FREQUENTLY ASKED QUESTIONS

Where have I heard of VCT before?

Founded in 1993 by Dr. Douglas Humphreys and Mr. Kenneth W. Watkinson, Vehicle Control Technologies, Inc. (VCT) is a valued member of vehicle design teams at Navy shipbuilders, weapon system prime contractors and Navy laboratories. The VCT team continues a commitment to excellence and service spanning more than 40 years – 30 years in the private industry (Titan Research & Technologies) and 10 in the Navy laboratory system. VCT is a small business with 8 employees, having started as a transition of personnel and technology from the ARAP group of Titan Research and Technologies.

What kinds of underwater vehicles do you specialize in?

You'll find AUVs, ROVs, and Towed Bodies throughout this website, and we've worked on all three types.  We have a very long history with AUVs and other free-swimming bodies.  Towed bodies turn out to be more complicated to design and control than AUVs, and we have a specialty in developing actively controlled tow bodies.  ROVs are relatively new for us, but we can apply the same tools to their use when the situation warrants.

What's different about your products?

Our typical customer is a systems integrator that is pushing the edge of vehicle performance or who wants to come up to speed quickly and offer a new system to the marketplace.  Our products are designed to a control specification for the performance required by your mission, and we do the right level of hydro modeling and simulation to make sure hydro issues never come up on your list of program risks.  

What kind of modeling and simulation do you do?

VCT has a capability unique in the industry for predicting the hydrodynamic and aerodynamic coefficients of all types of undersea and airborne vehicles prior to scale-model testing. This capability is based on analytical, computational fluid dynamics (CFD) and semi-analytical predictive techniques developed over the past 30 years and applied successfully to hundreds of vehicles.

VCT utilizes a variety of codes for hydrodynamic and control system analysis. Linear design techniques allow a quick computational turn around, as well as the application of the wealth of linear system theory. These physics-based analyses couple with nonlinear six-degree-of-freedom (6-DoF) equations of motion, as well as models of the vehicle control hardware and software. These codes are implemented via a system of computer programs named VCT Tools™, which currently represents the state-of-the-art in vehicle modeling and simulation.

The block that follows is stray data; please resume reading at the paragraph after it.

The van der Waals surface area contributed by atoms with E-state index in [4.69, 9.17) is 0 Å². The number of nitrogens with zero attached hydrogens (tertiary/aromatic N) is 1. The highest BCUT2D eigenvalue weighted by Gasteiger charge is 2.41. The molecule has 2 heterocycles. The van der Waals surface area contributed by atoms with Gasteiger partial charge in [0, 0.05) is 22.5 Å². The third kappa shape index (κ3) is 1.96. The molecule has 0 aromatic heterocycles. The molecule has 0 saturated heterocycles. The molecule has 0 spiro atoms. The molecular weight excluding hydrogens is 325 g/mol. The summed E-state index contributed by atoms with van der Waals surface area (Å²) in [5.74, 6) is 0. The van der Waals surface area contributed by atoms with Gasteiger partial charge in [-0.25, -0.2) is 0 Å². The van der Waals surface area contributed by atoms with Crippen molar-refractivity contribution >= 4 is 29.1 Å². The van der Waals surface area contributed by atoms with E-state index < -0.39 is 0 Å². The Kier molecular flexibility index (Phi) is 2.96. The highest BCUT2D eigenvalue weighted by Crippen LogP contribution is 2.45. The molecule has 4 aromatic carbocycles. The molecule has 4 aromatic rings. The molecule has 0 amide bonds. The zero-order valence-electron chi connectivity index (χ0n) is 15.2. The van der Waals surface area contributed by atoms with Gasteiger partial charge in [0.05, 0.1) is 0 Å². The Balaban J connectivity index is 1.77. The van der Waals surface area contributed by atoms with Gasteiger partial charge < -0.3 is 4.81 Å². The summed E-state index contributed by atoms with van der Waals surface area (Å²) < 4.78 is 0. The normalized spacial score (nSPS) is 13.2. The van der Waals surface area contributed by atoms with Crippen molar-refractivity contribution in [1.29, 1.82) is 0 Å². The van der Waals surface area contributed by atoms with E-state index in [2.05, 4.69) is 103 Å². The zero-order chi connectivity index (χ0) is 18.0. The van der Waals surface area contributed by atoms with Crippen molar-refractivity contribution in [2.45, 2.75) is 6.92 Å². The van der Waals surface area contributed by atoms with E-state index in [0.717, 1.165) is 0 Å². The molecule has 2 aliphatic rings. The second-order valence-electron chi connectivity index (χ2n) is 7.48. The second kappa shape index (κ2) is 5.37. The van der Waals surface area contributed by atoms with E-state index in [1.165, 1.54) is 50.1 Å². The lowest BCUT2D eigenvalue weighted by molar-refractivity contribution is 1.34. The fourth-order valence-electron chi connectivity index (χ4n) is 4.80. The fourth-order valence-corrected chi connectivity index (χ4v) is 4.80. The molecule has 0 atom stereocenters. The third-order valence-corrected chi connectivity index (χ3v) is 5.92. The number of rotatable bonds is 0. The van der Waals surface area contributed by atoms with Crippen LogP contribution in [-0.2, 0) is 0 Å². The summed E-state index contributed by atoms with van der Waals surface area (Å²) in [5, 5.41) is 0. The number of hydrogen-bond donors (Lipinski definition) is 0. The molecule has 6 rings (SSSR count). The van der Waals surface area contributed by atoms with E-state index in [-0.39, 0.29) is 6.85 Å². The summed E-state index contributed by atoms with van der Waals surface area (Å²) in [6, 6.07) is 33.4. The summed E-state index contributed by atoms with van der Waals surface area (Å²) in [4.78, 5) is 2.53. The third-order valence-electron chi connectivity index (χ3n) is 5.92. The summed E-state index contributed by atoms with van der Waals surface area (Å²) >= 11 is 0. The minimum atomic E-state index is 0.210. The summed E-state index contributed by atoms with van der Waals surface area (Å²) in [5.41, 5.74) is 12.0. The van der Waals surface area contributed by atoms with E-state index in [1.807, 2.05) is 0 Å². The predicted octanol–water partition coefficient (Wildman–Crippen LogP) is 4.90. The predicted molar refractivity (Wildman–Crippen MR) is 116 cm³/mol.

What is a semi-analytical model?

The semi-analytical techniques built into our model are the secret sauce that make it different.  The term "semi-analytical" refers to the fact that physics-based models are modified using empirical data and have been validated across hundreds of vehicle designs over the years.  Unlike CFD, semi-analytical techniques can be run very quickly.  That means the model can be used to look at the entire design space, and not just a few point cases.  With this capability, the model becomes a superb design tool and not just an analysis tool.  VCT's insights come from using the model to analytically look at the entire solution space to find the best compromise, not just a few points that seem like the best.

Is your model validated?

Validation of the VCT prediction techniques has been a continuous process over the past 30 years. Because of this, the introduction of new methodologies can be added with confident, experimentally-validated steps. Hydrodynamic model predictions have been validated against tow tank, water tunnel, wind tunnel, planar motion mechanism (PMM), rotating arm (RA), radio-controlled model (RCM) and full-scale test data. 

Test facilities used in these validations include David Taylor Model Basin (DTMB), Tracor Hydronautics, ARTEC, University of Maryland Glenn L. Martin Wind Tunnel and NASA Ames Wind Tunnel. Validation has been made for many types of Navy vehicles including UUVs, towed mine countermeasure vehicles, towed ASW vehicles, SEAL Delivery Vehicles (SDV) as well as Air Force aircraft and towed vehicles. Many of the hundreds of vehicle designs that used the VCT techniques were unusual shapes with large asymmetric components for which no hydrodynamic database existed prior to the design analysis. CFD methods have contributed significantly in these areas.

A sampling of our test experience includes:

  • AQS-20 - Wind tunnel & full-scale in-water tests
  • LSV 1 & LSV 2 - Tow tank, RCM & full-scale in-water tests
  • Submarine Torpedo Defense (SMTD) - Tow tank, water tunnel & full-scale in-water tests
  • SWCS and MK-8 SDV - Wind tunnel tests
  • Lincoln Advanced Endbody - Wind tunnel & full-scale flight tests
  • ASOS Towed Vehicle - Full-scale in-water tests
  • Mk 30 Mod 2 Autonomous Target Vehicle - Wind tunnel & full-scale in-water tests

The key to obtaining models with a low level of uncertainty and accurate vehicle trajectory simulations for control system design is the development of a model that accurately predicts the complex linear and nonlinear hydrodynamic forces and moments acting on the vehicle. Vehicle hydrodynamic forces and moments in nonlinear (and many linear) maneuvers are dominated by the vorticity field about the vehicle. The dominant flowfield is created by vorticity shed from the hull and from the various lifting appendages.